Short Codes used for text messaging are either 5 or 6 digits long. They are easier to remember than normal telephone numbers. These numbers can be used for mobile marketing, reminders, information services, and more.
Standard text messaging is priced by each individual carrier. Its rate is the “base” price paid to send and receive text messages. Premium text messages carry an extra charge and in some cases are in addition to standard text messaging rates. This added fee ranges from $0.15 to $10.00.
This must be initiated by you, the mobile phone user. It is possible that you might see a Short Code advertised on TV, on the radio or online. Follow the instructions provided. Usually the instructions are to text message a certain keyword or phrase to the Short Code or to enter your mobile number online. Depending on the type of program, you may be required to take additional steps to confirm your participation.
By texting the word STOP to the originating Short Code, you will receive one message confirming you have opted-out and will receive no further messages from the Short Code. If you are subscribed to multiple Short Codes, you must text STOP to each Short Code. Please note that the keyword STOP is not case sensitive.
To receive more information, text HELP or INFO to the Short Code. This will result in a return message outlining: the program sponsor (program name, company name), a short description of the program, customer service contact information such as a website, email or toll-free phone number, cost and message frequency, and information about how to cancel the service by texting STOP. You can find a complete list of current text messaging programs and customer service information at: http://www.txt.ca/current-short-code-programs/.
Contact your service provider to get the customer service information of the company running the service. They will be able to give you details about your account and the services used on your phone. You may also refer to the following web site to find a complete list of current text messaging programs and the associated customer service information: http://www.txt.ca/current-short-code-programs/. If you have already contacted your service provider and the company running the text messaging service and your concerns have not been adequately addressed, you can contact the Commissioner for Complaints for Telecommunications Services (CCTS), an independent third-party complaints resolution service. Information about the CCTS is available at: http://www.ccts-cprst.ca or 1-888-221-1687.
Short Codes are all permission based, therefore, messages cannot be sent to a mobile number if the user has not agreed to receive the messages. You must “double opt-in” to premium services, meaning the content provider must double-check to make sure its services have been ordered. This is done so that someone cannot inadvertently sign your phone up for unwanted services. It is possible that mobile phone users may be given a number that used to belong to someone else. In rare instances, if a new mobile phone number is obtained, there is a chance that the former user may have subscribed to various text messaging services. Typically, carriers do not recycle numbers for a period of at least 30-60 days. Subscription services are required to remove unavailable clients from their contact lists. If you are receiving unwanted messages, text STOP to the Short Code or contact your service provider.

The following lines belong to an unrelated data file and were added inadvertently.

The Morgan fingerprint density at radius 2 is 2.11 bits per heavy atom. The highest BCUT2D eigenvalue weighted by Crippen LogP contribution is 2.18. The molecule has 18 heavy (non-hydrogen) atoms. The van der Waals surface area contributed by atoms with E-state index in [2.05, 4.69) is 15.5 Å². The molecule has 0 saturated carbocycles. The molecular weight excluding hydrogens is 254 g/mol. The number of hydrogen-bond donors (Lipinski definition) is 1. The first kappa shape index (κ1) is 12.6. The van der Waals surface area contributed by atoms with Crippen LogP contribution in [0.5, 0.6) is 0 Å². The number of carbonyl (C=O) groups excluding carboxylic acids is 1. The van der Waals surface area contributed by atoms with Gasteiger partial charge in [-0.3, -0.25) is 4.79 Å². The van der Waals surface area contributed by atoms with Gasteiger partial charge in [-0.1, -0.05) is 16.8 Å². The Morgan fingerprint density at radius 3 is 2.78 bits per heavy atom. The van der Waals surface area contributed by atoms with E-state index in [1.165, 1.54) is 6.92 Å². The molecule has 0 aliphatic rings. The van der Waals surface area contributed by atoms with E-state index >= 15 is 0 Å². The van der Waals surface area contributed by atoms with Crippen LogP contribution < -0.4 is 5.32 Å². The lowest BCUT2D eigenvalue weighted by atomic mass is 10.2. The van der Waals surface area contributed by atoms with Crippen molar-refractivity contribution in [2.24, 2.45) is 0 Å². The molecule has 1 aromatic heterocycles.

Subscription based Short Code programs where opt-in is online, spoken, or written have a handset verification stage to prevent this occurrence. Premium text messaging services must double check to make sure their services are wanted. This is done to prevent a person from signing up someone else’s phone.
All subscription programs, standard rated or premium, must have a Monthly Reminder message implemented, which reminds the user that they have subscribed to the service. The Monthly Reminder message must contain the following information:
- The name of the subscription service.
- The pricing and terms of the service.
- Instructions on how to unsubscribe from the service using the STOP keyword.
- Customer service contact information (email, web site address and/or toll-free phone number).
This should be mentioned in the terms and conditions of the text message program. All users must read all terms and conditions before agreeing to opt-in to any Short Code program.
No. All Short Code programs are permission based. In order to opt-in or subscribe to a Short Code program, you must initiate the action either by sending a designated keyword to the Short Code, or by providing your mobile number online, over the phone, or on a paper form, acknowledging you wish to receive alerts via text message. For additional information regarding SPAM, and Canada’s Anti-Spam Legislation, please visit: www.fightspam.gc.ca.
The Commissioner for Complaints for Telecommunications Services (CCTS) is an independent organization dedicated to working with you and your service provider to resolve complaints relating to your telecommunications services.
Email email@example.com for more information.